...the vote of Specter, who put the needs of the commonwealth and the country above party ideology... ...might well have saved the nation from a 1929 Depression.Full article:
Recovery Act spurs positive change in nation and Harrisburg
January 19, 2010, 7:03AM
A year ago, the nation was on the verge of economic collapse.
Local communities statewide faced the threat of home foreclosures, job cuts, retirement fund losses and a decline in consumer confidence. Local tax revenues were down at the time demand for social services and government relief was climbing.
Today, we live amid new hope that the worst effects of the recession are behind us. There are increasing signs that Congress and the Obama administration were right to intervene in the economy on a massive scale and that Sen. Arlen Specter was right to break party ranks and cast the deciding vote in favor of the administration’s stimulus package.
His vote cost him the support of the Republican Party, but it earned high marks for political courage. “Party,” as John Kennedy used to say, “sometimes asks too much.”
The $787 billion American Recovery and Reinvestment Act is putting people back to work, restoring roads and bridges, promoting green technology, fighting homelessness, hiring more police and firemen and strengthening education.
It is above all a catalyst for change. Change in the way we generate and use energy.
Change in our treatment of the environment. Change in our approach to mass transit and train travel. Change in our approach to homelessness and crime prevention, Change in our treatment of ex-offenders. Change — as in the transformation of urban life.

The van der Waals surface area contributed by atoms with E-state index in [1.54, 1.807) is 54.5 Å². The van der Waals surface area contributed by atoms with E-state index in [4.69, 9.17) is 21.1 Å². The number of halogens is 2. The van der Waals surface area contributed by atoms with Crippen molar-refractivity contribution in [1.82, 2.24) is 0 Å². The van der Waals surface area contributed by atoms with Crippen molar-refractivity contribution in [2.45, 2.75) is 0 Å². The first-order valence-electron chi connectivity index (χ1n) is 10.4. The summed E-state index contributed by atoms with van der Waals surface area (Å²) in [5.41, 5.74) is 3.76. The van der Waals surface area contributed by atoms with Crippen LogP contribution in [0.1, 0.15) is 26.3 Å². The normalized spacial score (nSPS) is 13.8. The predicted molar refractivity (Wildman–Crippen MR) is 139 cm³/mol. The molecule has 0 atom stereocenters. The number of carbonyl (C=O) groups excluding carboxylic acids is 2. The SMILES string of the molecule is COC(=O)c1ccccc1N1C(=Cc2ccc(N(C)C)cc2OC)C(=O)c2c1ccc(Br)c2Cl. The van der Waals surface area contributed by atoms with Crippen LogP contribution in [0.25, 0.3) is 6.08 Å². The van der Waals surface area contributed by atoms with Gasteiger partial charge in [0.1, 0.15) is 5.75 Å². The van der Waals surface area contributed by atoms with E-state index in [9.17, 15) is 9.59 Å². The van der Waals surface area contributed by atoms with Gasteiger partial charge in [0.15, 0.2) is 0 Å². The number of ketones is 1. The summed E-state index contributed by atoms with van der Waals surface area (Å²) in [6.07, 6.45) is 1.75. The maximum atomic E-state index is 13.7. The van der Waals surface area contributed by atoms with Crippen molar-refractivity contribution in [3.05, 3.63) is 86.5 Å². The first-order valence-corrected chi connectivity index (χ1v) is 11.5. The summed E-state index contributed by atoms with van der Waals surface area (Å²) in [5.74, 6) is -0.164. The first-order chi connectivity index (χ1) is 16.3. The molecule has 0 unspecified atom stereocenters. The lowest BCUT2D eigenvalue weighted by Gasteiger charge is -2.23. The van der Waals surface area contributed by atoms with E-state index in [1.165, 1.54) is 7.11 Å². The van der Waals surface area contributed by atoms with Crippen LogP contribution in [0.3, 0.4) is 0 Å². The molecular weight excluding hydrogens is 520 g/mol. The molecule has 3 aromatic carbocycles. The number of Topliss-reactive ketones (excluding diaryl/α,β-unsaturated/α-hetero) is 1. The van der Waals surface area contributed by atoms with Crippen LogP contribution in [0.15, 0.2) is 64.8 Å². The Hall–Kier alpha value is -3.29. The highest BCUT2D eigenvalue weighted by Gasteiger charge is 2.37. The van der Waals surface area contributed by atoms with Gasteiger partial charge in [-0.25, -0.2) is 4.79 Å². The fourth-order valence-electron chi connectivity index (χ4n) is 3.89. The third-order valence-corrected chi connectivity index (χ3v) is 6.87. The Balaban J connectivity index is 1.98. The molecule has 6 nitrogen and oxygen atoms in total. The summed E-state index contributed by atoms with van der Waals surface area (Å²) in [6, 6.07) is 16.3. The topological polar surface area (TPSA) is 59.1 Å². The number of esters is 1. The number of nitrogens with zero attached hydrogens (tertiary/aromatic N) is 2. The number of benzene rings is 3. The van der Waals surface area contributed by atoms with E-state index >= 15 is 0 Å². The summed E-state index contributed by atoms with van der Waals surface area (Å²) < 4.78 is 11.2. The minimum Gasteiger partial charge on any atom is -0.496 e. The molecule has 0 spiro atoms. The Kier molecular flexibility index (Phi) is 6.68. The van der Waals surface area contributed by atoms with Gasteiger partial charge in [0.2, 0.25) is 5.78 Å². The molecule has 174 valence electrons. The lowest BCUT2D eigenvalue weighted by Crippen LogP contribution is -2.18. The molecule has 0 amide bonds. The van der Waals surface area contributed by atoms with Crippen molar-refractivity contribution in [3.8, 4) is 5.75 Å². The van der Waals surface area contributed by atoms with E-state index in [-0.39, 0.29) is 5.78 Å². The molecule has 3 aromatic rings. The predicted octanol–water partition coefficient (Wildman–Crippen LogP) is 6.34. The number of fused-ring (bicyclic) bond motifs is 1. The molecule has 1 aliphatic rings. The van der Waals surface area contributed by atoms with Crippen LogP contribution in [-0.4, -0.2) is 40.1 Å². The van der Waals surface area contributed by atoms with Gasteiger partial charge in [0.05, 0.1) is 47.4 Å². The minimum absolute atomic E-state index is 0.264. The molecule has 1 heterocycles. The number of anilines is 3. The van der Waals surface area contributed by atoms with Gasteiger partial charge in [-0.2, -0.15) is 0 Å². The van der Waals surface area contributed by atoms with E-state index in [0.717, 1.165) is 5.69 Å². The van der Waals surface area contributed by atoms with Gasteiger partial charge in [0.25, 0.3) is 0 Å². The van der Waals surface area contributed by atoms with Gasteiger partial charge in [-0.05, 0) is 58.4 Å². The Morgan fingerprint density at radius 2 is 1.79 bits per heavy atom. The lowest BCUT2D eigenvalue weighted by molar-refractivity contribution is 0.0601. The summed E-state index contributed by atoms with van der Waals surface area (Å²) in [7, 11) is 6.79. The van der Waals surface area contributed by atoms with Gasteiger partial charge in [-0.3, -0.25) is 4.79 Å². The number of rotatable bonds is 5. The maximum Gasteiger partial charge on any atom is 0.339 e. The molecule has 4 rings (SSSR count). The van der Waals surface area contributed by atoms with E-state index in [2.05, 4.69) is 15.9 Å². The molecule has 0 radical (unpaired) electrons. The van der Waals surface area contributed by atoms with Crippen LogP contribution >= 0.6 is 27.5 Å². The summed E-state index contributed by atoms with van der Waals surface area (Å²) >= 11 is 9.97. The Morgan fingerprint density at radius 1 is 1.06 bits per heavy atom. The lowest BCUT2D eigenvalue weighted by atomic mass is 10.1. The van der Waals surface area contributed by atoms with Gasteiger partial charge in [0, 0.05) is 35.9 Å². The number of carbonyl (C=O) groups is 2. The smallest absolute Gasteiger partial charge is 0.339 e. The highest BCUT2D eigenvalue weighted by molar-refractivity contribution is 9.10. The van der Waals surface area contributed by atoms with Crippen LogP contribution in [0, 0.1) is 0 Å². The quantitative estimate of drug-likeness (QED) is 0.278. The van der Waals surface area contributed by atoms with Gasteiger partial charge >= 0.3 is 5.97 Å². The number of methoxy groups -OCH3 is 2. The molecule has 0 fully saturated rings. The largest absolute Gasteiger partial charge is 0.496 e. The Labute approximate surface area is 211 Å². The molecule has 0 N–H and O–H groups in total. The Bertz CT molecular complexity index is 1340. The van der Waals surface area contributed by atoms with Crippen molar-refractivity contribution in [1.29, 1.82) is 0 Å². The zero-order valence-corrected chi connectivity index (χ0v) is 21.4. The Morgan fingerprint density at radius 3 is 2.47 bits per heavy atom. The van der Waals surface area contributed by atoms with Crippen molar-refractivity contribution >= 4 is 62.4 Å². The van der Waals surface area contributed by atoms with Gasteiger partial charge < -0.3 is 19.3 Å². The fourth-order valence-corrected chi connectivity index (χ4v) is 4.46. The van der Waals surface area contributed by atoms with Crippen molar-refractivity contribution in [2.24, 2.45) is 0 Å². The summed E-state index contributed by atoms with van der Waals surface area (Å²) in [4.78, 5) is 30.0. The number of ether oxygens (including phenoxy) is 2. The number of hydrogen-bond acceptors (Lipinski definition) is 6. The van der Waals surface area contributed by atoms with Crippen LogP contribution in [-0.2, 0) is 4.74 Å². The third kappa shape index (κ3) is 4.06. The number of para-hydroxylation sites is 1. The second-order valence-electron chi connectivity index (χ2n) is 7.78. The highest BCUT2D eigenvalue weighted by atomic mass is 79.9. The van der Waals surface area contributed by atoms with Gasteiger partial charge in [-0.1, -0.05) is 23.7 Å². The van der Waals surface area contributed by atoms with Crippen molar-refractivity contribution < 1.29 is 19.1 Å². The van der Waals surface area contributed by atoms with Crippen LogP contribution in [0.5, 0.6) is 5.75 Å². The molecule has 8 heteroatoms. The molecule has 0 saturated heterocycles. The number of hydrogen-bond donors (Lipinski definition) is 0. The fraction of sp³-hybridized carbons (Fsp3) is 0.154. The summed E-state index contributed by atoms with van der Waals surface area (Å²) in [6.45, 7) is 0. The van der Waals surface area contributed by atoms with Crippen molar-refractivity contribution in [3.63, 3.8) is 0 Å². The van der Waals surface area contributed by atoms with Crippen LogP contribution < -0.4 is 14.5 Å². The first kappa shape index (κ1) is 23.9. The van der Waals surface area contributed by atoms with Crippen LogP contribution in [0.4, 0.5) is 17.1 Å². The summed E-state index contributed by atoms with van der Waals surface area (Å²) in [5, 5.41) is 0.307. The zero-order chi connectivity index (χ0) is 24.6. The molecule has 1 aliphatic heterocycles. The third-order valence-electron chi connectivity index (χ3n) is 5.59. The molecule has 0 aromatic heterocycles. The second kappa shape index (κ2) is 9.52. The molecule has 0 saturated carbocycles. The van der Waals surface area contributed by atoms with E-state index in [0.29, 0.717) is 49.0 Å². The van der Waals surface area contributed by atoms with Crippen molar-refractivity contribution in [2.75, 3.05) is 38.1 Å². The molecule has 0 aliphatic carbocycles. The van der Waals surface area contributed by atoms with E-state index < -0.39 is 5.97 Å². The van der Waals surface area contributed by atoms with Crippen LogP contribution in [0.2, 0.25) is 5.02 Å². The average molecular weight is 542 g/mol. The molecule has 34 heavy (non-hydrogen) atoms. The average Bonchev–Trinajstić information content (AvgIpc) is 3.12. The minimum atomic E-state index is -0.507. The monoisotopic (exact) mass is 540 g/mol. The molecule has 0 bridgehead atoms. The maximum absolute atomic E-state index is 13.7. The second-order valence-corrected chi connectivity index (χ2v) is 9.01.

In Harrisburg and Dauphin County, the stimulus has meant millions of dollars for street resurfacing and bridge repairs; childhood nutrition; work-study jobs for college students; teachers and teacher aides; low-income housing; more police; homeless prevention; defense projects; HIN1 research grants; job training and health care.
Sample grants in our area include $2.1 million for street repaving; $1.7 million for police; $773,000 for clean energy; $7.2 million to restore abandoned neighborhoods; $200,000 for mass transit; $364,000 for clean energy; $245,000 for crime prevention; $278,000 for a “second chance” for ex-offenders; $3.4 million for the Cumberland-Dauphin-Harrisburg Transit Authority to purchase new buses (including five hybrids); $7 million for school lunches; $114,000 for work-study jobs at Harrisburg Community College; $855,478 to renovate homes for resale to low- and moderate-income homebuyers; and $3.7 million to hire teachers to improve failing schools.
America’s aging electrical grid is at risk of catastrophic failure. PPL Electric Utilities Corp. will spend a “smart grid” stimulus grant of $19 million to revamp its distribution system for Harrisburg’s 60,000 customers. The new technology, employing “smart meters,” will allow the company to operate its power lines more efficiently at a savings to customers of $1.5 million a year. “It has the potential to reshape the way we think about, use and deliver electricity,” says David DeCampli, president of PPL.
To deal with mounting joblessness, the Act extended unemployment benefits through December 2009. Congress then added another 14 weeks. Sens. Specter and Casey helped secure an extra six weeks on top of that for Pennsylvania with its 8.5 percent unemployment rate.
All told, Pennsylvania expects to receive more than $16 billion from the Recovery Act. About $10 billion will flow through state agencies and departments for education, projects such as infrastructure improvements and alternative energy and support services such as Medicaid. Another $6 billion in direct tax relief and other direct assistance will go to residents, local governments, businesses and other entities.
None of this would have happened without the vote of Specter, who put the needs of the commonwealth and the country above party ideology. His action might well have saved the nation from a 1929 Depression.Stephen R. Reed served 28 years as Mayor of Harrisburg.